Toy blocks promote spatial skills
Several studies have reported links between spatial skills and construction play.
For example, when Yvonne Caldera and her colleagues observed the construction activities of 51 preschoolers, they discovered a pattern. The kids who showed more interest in construction&toy blocks-- and built more sophisticated structures--performed better on a standardized test of spatial intelligence (Caldera et al 1999).
Similar links have been reported by others (Oostermeijer et al 2014; Richardson et al 2014; Jirout and Newcombe 2015), and the results make sense. Building structures encourages a child to test spatial relationships and mentally rotate objects in the mind's eye. Such practice might lead kids to develop superior spatial abilities, and an experimental studies offer evidence for this idea.
When a group of kindergartners were randomly assigned to engage in guided construction play, these kids subsequently outperformed their peers on tests of spatial visualization, mental rotation, and block building (Casey et al 2008).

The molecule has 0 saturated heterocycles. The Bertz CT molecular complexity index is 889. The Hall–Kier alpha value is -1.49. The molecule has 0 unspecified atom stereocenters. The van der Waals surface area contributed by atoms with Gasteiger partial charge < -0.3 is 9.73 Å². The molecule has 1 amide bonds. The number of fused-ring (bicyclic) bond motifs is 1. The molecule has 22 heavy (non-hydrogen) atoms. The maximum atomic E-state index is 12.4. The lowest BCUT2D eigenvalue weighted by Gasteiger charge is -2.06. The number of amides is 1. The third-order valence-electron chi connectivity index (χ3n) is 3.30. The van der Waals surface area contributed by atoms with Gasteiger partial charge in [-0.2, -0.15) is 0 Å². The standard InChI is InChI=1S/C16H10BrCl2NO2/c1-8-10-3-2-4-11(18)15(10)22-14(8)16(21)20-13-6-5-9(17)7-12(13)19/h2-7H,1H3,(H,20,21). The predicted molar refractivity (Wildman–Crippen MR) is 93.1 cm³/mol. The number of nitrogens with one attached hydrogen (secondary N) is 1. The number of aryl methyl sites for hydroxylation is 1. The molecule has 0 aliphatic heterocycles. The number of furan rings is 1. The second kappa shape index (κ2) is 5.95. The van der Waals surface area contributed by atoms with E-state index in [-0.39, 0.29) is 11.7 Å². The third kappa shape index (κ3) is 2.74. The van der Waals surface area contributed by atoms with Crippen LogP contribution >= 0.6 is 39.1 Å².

And more recently, researchers tested the effects of a particular kind of building block play called "structured block play." This is what happens when we ask kids to reproduce a structure from a model or blueprint, and it appears to boost spatial learning.
After a group of 8-year-olds participated in just five, 30-minute sessions of structured block play, they showed improvements in mental rotation -- the ability to rotate and analyze 3-D shapes in the "mind's eye."
In addition, brain scans revealed changes in the way their brains processed spatial information. Kids in a control group did not exhibit these changes (Newman et al 2016).